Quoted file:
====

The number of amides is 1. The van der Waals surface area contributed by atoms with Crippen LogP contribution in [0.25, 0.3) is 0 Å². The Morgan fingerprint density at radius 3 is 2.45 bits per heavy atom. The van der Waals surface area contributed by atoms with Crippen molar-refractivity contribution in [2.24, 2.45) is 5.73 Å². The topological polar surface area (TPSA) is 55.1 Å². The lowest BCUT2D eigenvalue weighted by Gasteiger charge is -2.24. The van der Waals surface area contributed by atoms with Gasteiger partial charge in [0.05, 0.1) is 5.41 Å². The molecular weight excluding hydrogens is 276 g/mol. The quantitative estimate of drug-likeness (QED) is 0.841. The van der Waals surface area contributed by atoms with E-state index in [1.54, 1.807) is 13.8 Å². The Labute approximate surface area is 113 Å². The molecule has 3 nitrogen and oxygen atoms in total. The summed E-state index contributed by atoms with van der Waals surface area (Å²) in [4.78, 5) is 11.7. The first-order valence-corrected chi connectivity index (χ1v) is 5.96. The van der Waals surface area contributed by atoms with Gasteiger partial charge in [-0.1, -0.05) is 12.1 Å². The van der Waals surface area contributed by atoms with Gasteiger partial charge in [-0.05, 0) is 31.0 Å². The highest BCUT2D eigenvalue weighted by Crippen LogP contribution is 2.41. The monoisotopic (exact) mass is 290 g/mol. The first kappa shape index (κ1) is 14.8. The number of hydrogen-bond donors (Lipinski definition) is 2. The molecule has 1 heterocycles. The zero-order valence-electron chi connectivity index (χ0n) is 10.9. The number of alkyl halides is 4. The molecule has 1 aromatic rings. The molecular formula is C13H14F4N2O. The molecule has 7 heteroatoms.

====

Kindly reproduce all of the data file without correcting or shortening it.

The number of amides is 1. The van der Waals surface area contributed by atoms with Crippen LogP contribution in [0.25, 0.3) is 0 Å². The Morgan fingerprint density at radius 3 is 2.45 bits per heavy atom. The van der Waals surface area contributed by atoms with Crippen molar-refractivity contribution in [2.24, 2.45) is 5.73 Å². The topological polar surface area (TPSA) is 55.1 Å². The lowest BCUT2D eigenvalue weighted by Gasteiger charge is -2.24. The van der Waals surface area contributed by atoms with Gasteiger partial charge in [0.05, 0.1) is 5.41 Å². The molecular weight excluding hydrogens is 276 g/mol. The quantitative estimate of drug-likeness (QED) is 0.841. The van der Waals surface area contributed by atoms with E-state index in [1.54, 1.807) is 13.8 Å². The Labute approximate surface area is 113 Å². The molecule has 3 nitrogen and oxygen atoms in total. The summed E-state index contributed by atoms with van der Waals surface area (Å²) in [4.78, 5) is 11.7. The first-order valence-corrected chi connectivity index (χ1v) is 5.96. The van der Waals surface area contributed by atoms with Gasteiger partial charge in [-0.1, -0.05) is 12.1 Å². The van der Waals surface area contributed by atoms with Gasteiger partial charge in [-0.05, 0) is 31.0 Å². The highest BCUT2D eigenvalue weighted by Crippen LogP contribution is 2.41. The monoisotopic (exact) mass is 290 g/mol. The first kappa shape index (κ1) is 14.8. The number of hydrogen-bond donors (Lipinski definition) is 2. The molecule has 1 heterocycles. The zero-order valence-electron chi connectivity index (χ0n) is 10.9. The number of alkyl halides is 4. The molecule has 1 aromatic rings. The molecular formula is C13H14F4N2O. The molecule has 7 heteroatoms.